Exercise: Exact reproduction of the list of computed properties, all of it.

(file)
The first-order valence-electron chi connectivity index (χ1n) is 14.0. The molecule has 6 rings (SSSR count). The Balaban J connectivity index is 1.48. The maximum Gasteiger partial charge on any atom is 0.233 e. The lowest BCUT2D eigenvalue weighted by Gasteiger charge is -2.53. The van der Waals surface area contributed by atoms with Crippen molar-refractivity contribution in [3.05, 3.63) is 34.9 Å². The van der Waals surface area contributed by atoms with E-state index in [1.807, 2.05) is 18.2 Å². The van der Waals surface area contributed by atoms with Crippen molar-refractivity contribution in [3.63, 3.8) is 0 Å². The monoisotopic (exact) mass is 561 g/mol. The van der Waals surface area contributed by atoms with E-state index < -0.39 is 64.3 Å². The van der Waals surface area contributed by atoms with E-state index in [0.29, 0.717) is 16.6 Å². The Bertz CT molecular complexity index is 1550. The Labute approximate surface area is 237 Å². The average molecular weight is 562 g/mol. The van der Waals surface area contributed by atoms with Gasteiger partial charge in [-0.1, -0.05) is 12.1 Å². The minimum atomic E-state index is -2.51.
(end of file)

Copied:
The first-order valence-electron chi connectivity index (χ1n) is 14.0. The molecule has 6 rings (SSSR count). The Balaban J connectivity index is 1.48. The maximum Gasteiger partial charge on any atom is 0.233 e. The lowest BCUT2D eigenvalue weighted by Gasteiger charge is -2.53. The van der Waals surface area contributed by atoms with Crippen molar-refractivity contribution in [3.05, 3.63) is 34.9 Å². The van der Waals surface area contributed by atoms with E-state index in [1.807, 2.05) is 18.2 Å². The van der Waals surface area contributed by atoms with Crippen molar-refractivity contribution in [3.63, 3.8) is 0 Å². The monoisotopic (exact) mass is 561 g/mol. The van der Waals surface area contributed by atoms with E-state index < -0.39 is 64.3 Å². The van der Waals surface area contributed by atoms with E-state index in [0.29, 0.717) is 16.6 Å². The Bertz CT molecular complexity index is 1550. The Labute approximate surface area is 237 Å². The average molecular weight is 562 g/mol. The van der Waals surface area contributed by atoms with Gasteiger partial charge in [-0.1, -0.05) is 12.1 Å². The minimum atomic E-state index is -2.51.